Bukit Nanas, meaning "Pineapple Hill" (Weld Hill during colonial rule),  is a small hill in Kuala Lumpur, Malaysia. With a height of 94 meter (308 ft) above sea level, it contains the only virgin tropical rain forest left in the heart of Kuala Lumpur. The Bukit Nanas Forest Reserve is located here, and is open to the public. There are jungle trails, a visitors centre, and a forestry museum.
Bukit Nanas is known to be one of the earliest Malay settlements in Kuala Lumpur and the center of Malay power there. In around 1857, Raja Abdullah of Klang raised funds to open tin mines in the Ampang area, and in doing so, initiating the development of Kuala Lumpur as a major settlement on banks of the Klang River that would serve the mines further inland. To strengthen his authority in the area, Raja Abdullah then sent his Bugis lieutenant Syahbandar Yaseh with some armed men to serve as the garrison for Kuala Lumpur. Yaseh selected Bukit Nanas as the location to build a stockade in the 1860s.  A map of Kuala Lumpur sketched by Sir Frank Swettenham in 1875 showed a place marked as "Malay Rajah's house on hill" which is likely to be the Bukit Nanas stockade.  The place is said to be originally called Bukit Gombak, only later became known as Bukit Nanas. According to one story, pineapples ("nanas" in Malay) were grown all around the stockade as a deterrence against attackers during the Klang War by Raja Asal,   the place then came to be known as Bukit Nanas meaning "Pineapple Hill".  
The Klang War was sparked off in part due to Yaseh's mishandling of a dispute with the Sumatran Batu Bahara community in the area.  A member of the Yaseh's garrison killed someone named Enche' Rasul from the Batu Bahara community. Raja Abdullah refused to punish the Bugis man, and the Sumatrans led by Mohamed Akib then suggested to Raja Mahdi, who at that time was involved in a dispute with Raja Abdullah, that they would support him should he wish to attack Raja Abdullah. Raja Mahdi happily accepted the offer and initiated the Klang War in 1867. Raja Asal and Sutan Puasa, leaders of Sumatran Mandailing settlers in Selangor, also switched side to Raja Mahdi. Raja Asal laid siege to Bukit Nanas, where Tengku Kudin's men and various mercenaries including Europeans were stationed. Yaseh himself was killed In 1872 in the war. The siege forced Tengku Kudin's men to try to escape, but they were captured at Petaling and killed. Yap Ah Loy (a Hakka clan Leader), the Kapitan of Kuala Lumpur, however, managed to escape to Klang.  Kuala Lumpur was then taken by Raja Mahdi's forces and destroyed. Traces of a tunnel dating to the Klang War period have been found in Bukit Nanas.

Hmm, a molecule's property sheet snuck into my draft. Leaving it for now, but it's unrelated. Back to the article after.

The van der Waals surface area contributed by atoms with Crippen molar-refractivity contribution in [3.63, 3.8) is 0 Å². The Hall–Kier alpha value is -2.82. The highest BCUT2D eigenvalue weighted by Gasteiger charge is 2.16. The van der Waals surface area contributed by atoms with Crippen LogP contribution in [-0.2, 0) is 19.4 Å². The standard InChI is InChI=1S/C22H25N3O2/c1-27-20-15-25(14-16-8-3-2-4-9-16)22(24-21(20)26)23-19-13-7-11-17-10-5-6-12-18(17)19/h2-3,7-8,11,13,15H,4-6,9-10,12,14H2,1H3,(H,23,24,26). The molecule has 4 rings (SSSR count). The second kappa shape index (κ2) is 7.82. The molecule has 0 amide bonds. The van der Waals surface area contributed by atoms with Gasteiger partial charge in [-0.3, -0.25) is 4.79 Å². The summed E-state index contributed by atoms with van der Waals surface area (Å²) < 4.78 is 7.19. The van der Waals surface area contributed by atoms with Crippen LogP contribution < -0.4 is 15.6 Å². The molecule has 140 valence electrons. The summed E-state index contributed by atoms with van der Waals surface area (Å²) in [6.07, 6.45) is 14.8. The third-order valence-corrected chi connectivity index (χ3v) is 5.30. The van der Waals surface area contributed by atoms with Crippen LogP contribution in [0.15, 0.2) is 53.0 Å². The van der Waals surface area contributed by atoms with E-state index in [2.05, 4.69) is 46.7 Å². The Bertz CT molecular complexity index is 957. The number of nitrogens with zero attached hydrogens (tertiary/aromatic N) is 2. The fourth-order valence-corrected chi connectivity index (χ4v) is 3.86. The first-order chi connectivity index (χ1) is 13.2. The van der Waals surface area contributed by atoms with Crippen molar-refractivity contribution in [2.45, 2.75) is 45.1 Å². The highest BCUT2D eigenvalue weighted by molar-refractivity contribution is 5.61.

In 1906, 17.5 hectare of land on Bukit Nanas was gazetted as a forest reserve. Large parts however have since been used for the development of the Kuala Lumpur Tower and other purposes, and now only 9.3 hectares of the forest reserve remains.  It was initially known as Bucket Weld Forest Reserve, later renamed Bukit Nanas Forest Reserve, and now known as KL Forest Eco Park.  The local Chinese communities living around Kuala Lumpur during that time named it "Coffee Hill" ("Kopi San").[ citation needed]
Two of Malaysia's many British colonial-era schools were built on this hill in the early twentieth century. They are the St John's Institution first established in 1904 and Convent Bukit Nanas. St. John's Institution has been gazetted as a National Heritage Site by the federal government.   Another landmark on Bukit Nanas is the Roman Catholic St John's Cathedral. 
A cable car service was built in Bukit Nanas in the 1970s but it has been discontinued since the 1980s. In August 2012 the forest was closed to the public whilst the cable car was rebuilt. The forest trail has since reopened, however, the cable car service has not yet been restored as of January 2017. 
In 1996, the Kuala Lumpur Tower, which is the seventh tallest telecommunications tower in the world was built on the hill. It has an observation deck, a banquet floor and a revolving restaurant. The Bukit Nanas Monorail station opened in 2003.
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